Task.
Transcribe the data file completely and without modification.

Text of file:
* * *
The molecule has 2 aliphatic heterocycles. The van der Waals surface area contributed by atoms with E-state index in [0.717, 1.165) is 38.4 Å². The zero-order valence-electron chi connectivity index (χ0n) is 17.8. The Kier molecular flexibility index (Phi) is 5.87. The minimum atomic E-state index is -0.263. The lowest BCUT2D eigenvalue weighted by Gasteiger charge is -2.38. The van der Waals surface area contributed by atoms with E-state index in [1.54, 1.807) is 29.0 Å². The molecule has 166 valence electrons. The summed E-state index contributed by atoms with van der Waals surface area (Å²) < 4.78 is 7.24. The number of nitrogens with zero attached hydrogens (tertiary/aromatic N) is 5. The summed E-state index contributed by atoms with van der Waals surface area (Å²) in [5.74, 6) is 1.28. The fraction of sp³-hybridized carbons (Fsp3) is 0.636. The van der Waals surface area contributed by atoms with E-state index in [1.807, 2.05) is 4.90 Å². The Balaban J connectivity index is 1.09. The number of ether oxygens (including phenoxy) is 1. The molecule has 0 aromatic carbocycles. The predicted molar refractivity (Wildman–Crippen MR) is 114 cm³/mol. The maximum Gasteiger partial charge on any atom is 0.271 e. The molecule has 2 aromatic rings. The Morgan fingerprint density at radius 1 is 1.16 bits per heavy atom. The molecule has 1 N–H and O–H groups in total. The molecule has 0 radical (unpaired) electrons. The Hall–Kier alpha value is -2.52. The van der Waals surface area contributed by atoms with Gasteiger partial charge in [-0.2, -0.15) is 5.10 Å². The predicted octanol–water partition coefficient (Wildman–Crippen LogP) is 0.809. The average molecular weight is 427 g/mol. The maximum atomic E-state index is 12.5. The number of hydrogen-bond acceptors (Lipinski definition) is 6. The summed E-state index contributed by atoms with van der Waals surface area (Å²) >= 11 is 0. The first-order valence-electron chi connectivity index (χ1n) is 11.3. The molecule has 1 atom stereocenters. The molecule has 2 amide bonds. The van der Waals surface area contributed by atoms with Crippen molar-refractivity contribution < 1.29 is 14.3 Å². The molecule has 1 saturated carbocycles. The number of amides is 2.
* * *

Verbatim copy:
The molecule has 2 aliphatic heterocycles. The van der Waals surface area contributed by atoms with E-state index in [0.717, 1.165) is 38.4 Å². The zero-order valence-electron chi connectivity index (χ0n) is 17.8. The Kier molecular flexibility index (Phi) is 5.87. The minimum atomic E-state index is -0.263. The lowest BCUT2D eigenvalue weighted by Gasteiger charge is -2.38. The van der Waals surface area contributed by atoms with E-state index in [1.54, 1.807) is 29.0 Å². The molecule has 166 valence electrons. The summed E-state index contributed by atoms with van der Waals surface area (Å²) < 4.78 is 7.24. The number of nitrogens with zero attached hydrogens (tertiary/aromatic N) is 5. The summed E-state index contributed by atoms with van der Waals surface area (Å²) in [5.74, 6) is 1.28. The fraction of sp³-hybridized carbons (Fsp3) is 0.636. The van der Waals surface area contributed by atoms with E-state index in [1.807, 2.05) is 4.90 Å². The Balaban J connectivity index is 1.09. The number of ether oxygens (including phenoxy) is 1. The molecule has 0 aromatic carbocycles. The predicted molar refractivity (Wildman–Crippen MR) is 114 cm³/mol. The maximum Gasteiger partial charge on any atom is 0.271 e. The molecule has 2 aromatic rings. The Morgan fingerprint density at radius 1 is 1.16 bits per heavy atom. The molecule has 1 N–H and O–H groups in total. The molecule has 0 radical (unpaired) electrons. The Hall–Kier alpha value is -2.52. The van der Waals surface area contributed by atoms with Gasteiger partial charge in [-0.2, -0.15) is 5.10 Å². The predicted octanol–water partition coefficient (Wildman–Crippen LogP) is 0.809. The average molecular weight is 427 g/mol. The maximum atomic E-state index is 12.5. The number of hydrogen-bond acceptors (Lipinski definition) is 6. The summed E-state index contributed by atoms with van der Waals surface area (Å²) >= 11 is 0. The first-order valence-electron chi connectivity index (χ1n) is 11.3. The molecule has 1 atom stereocenters. The molecule has 2 amide bonds. The van der Waals surface area contributed by atoms with Crippen molar-refractivity contribution < 1.29 is 14.3 Å². The molecule has 1 saturated carbocycles. The number of amides is 2.